[5] del Rio O.I.; Neumann A.W., Axisymmetric drop shape analysis: Computational methods
for the measurement of interfacial properties from the shape and dimensions of pendant and
sessile drops, Journal of Colloid and Interface Science, Vol. 196, pp 136, 1997.
[6] Vafaei S. Podowski M. Z.,The modeling of liquid droplet shape on horizontal and
inclined surfaces, 5th ICMF, Yokohama, Japan, May 30June 4, 2004.
[7] Vafaei S., Podowski M. Z., Analysis of the Relationship between Liquid Droplet Size and
Contact Angle, Advances in Colloid and Interface Science, Vol. 113, pp. 133,2005.
[8] Gerlach D., Biswas G., Durst F., Kolobaric V., Quasistatic bubble formation on
submerged orifices, International Journal of Heat and Mass Transfer, Vol. 48, pp 425438,2005.
[9] Gerlach D., Tomar G., Biswas G., Durst F., Comparson of volume of fluid methods for
surface tensiondominant two phase flows, International Journal of Heat and Mass Transfer, Vol.
49, pp. 740754, 2006.
[10] LonguetHiggins M. S., Kerman B. R., Lunde K., Release of air bubbles from an
underwater nozzle, Journal of Fluid Mechanics, Vol. 230, pp 365390,1991.
[11] Padday J.F., The profiles of axially symmetric minisci, Phil Trans Roy Soc London Ser
A. Math Phys Sci, Vol. 269, pp 265293,1971.
[12] Marmur A., Rubin E., Chemical Engineering Science,Vol. 28, pp.1455, 1973.
[13] R. L. Datta, D.H. Napier, D.M. Newitt, Transactions of the Institution of Chemical
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collapse in a quiescent liquid pool, Physics of Fluids, Vol. 20, pp. 11210412, 2008.
7th International Conference on Multiphase Flow,
ICMF 2010, Tampa, FL, May 30 June 4, 2010
ALL FIGURES
Square Glass Container
Cylinder Gas Flow Controller
Figure 1. Schematics of the experimental setup.
o Qav=0.83 ml/min Qav=0.25 ml/min
1.2E04
1.OE04
8.0E05
6.0E05
O 0 0 6 6
O 0
000 *
0 0.2 0.4 0.6 0.8
0 0.2 0.4 0.6 0.8 1
Time (sec)
Figure 2. Variation of radius of contact line with time and gas flow rate.
7th International Conference on Multiphase Flow,
ICMF 2010, Tampa, FL, May 30 June 4, 2010
o Qav=0.83 ml/min Qav=0.25 ml/min
2.5E03
2.0E03 o
S1.5E03 
S1.0E03 o
0
5.0E04 "
*
0.0E+00 .*
0 0.2 0.4 0.6 0.8 1
Time (sec)
Figure 3. Variation of bubble height with time and gas flow rates.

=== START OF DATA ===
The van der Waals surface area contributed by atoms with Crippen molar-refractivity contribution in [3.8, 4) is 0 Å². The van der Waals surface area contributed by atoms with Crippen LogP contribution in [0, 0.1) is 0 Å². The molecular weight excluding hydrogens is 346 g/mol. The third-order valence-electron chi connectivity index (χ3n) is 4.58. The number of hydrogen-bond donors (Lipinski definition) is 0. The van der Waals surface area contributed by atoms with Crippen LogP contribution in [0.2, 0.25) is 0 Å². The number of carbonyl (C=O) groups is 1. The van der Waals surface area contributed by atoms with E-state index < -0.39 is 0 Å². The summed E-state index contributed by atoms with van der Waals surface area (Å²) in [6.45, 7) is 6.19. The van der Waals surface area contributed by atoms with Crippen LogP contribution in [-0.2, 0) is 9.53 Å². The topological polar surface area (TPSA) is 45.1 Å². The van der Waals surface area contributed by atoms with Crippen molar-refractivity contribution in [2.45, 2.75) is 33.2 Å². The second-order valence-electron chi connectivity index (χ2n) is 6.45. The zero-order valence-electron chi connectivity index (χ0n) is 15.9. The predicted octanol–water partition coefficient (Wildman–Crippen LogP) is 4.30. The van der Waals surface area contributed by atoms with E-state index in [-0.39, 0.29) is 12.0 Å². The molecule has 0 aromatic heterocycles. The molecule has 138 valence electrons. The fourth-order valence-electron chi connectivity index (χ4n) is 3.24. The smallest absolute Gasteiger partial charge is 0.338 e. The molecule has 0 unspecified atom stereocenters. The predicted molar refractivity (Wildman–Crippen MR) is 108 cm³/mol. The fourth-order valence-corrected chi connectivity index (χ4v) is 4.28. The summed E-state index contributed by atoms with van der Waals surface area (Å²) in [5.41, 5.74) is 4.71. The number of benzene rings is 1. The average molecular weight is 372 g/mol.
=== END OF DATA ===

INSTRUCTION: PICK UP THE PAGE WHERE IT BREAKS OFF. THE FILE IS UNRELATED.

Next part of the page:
Po
h
dz dFb
F (z+dz) dFb+dO
S\ Fo(z+dz)
Figure 4. Coordinate and applied forces of an axisymmetric bubble.
7th International Conference on Multiphase Flow,
ICMF 2010, Tampa, FL, May 30 June 4, 2010
x t0.0408 sec o t=0.282 sec
2.5E03
2.0E03
1.5E03
1.OE03
5.0E04
O.OE+00
O.E+00
Figure 5. Comparison between experimental
equation for a gas flow rate of 0.83 ml/min.
5.E04 1.E03
r(m)
bubble shapes and predictions of YoungLaplace
7th International Conference on Multiphase Flow,
ICMF 2010, Tampa, FL, May 30 June 4, 2010
t=0 .......t:
t=524.94ms t:
 t=874.91 ms t:
2.5E03 I
2.0E03
1.5E03
N
1.OE03
5.0E04
O.OE+O0 F6
O.E+00
5.E04
r(m)
=7.4ms
=583.27 ms
=962.4 ms
1.E03
Figure 6. Evolution of bubble formation, predicted by YoungLaplace equation for gas flow rate
of Q, = 0.254ml/min.
7th International Conference on Multiphase Flow,
ICMF 2010, Tampa, FL, May 30 June 4, 2010
t0 7.4 ms
 t=583.27 ms  t874.91 ms
6.E05
4.E05
N
2.E05
0.E+00
t=524.94 ms
t=962.4 ms
4.0E05 6.0E05 8.0E05 1.OE04 1.2E04
r(m)
Figure 7 Variation of shape
ofQ, = 0.254ml/min.
150
S120
S90
S60
U 30
of bubble at the contact with solid surface for gas flow rate
o Qav=0.83 ml/min Qav=0.25 ml/min
o *
o
o
o
D *
0 0.2 0.4 0.6 0.8 1
Time (sec)
Figure 8. Variation of contact angle with time and gas flow rates.
I _
2.0E08
1.5E08
1.OE08
5.0E09
0.0E+00
7th International Conference on Multiphase Flow,
ICMF 2010, Tampa, FL, May 30 June 4, 2010
SQav=0.83 ml/min Qav=0.25 ml/min
0
0 0 00
1
*
I
1
I 6** *
0 0.2 0.4 0.6 0.8 1
Time (sec)
Figure 9. Variation of bubble volume expansion rate with time and gas flow rates.
4.35E09
4.3E09
4.25E09
4.2E09
4.15E09
4.1E09
4.05E09 ,
0 0.25 0.5 0.75 1
Gas Flow Rate (ml/min)
Figure 10. Variation of Bubble volume detachment with average gas flow rate
0 0
0
7th International Conference on Multiphase Flow,
ICMF 2010, Tampa, FL, May 30 June 4, 2010
0
vA
 
4.E05 
3.E05
2.E05
1.E05
0.E+00
Vertical Component of Surface Tension Force
Force Due to Laplace Pressure
Buoyancy and Gravity Forces
Contact Angle
150
100 O
50
50 0
0
0 0.2 0.4 0.6 0.8 1
Time (sec)
Figure 11. Variation of force due to Laplace pressure, vertical component of surface tension,
buoyancy, gravity, and contact angle with time, for Q, = 0.25ml/ min.
* Analytical Volume, Qav=0.25 ml/min
o Numerical Volume, Qav=0.25 ml/min
* Analytical Volume, Qav=0.83 ml/min
o Numerical Volume, Q=0.83 ml/min
4.E09
S2.E09
o
;>
O.E+00
0 0.2 0.4 0.6
Time (sec)
Figure 12. Comparison of bubble volume predicted by YoungLaplace equation and analytical
expression, given by equation (17).
/
A
A
0 / i
i 9
^ ^''
~o *~o
tr6 Oo
A
ii 0
0
Ii 0